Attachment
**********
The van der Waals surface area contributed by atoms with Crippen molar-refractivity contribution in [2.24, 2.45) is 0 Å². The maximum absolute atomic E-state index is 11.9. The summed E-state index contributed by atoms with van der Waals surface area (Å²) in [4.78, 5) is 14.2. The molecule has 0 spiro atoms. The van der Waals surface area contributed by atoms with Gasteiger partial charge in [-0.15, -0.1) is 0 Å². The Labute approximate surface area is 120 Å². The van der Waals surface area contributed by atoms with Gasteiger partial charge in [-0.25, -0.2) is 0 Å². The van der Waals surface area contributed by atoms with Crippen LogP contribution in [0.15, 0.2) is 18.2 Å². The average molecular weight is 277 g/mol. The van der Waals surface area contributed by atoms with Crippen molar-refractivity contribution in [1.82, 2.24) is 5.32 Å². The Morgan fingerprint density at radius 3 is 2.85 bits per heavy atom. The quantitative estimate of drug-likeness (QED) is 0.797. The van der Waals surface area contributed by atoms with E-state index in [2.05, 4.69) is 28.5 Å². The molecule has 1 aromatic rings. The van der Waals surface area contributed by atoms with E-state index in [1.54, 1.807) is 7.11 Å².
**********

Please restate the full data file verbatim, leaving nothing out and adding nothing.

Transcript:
The van der Waals surface area contributed by atoms with Crippen molar-refractivity contribution in [2.24, 2.45) is 0 Å². The maximum absolute atomic E-state index is 11.9. The summed E-state index contributed by atoms with van der Waals surface area (Å²) in [4.78, 5) is 14.2. The molecule has 0 spiro atoms. The van der Waals surface area contributed by atoms with Gasteiger partial charge in [-0.15, -0.1) is 0 Å². The Labute approximate surface area is 120 Å². The van der Waals surface area contributed by atoms with Gasteiger partial charge in [-0.25, -0.2) is 0 Å². The van der Waals surface area contributed by atoms with Crippen LogP contribution in [0.15, 0.2) is 18.2 Å². The average molecular weight is 277 g/mol. The van der Waals surface area contributed by atoms with Crippen molar-refractivity contribution in [1.82, 2.24) is 5.32 Å². The Morgan fingerprint density at radius 3 is 2.85 bits per heavy atom. The quantitative estimate of drug-likeness (QED) is 0.797. The van der Waals surface area contributed by atoms with E-state index in [2.05, 4.69) is 28.5 Å². The molecule has 1 aromatic rings. The van der Waals surface area contributed by atoms with E-state index in [1.54, 1.807) is 7.11 Å².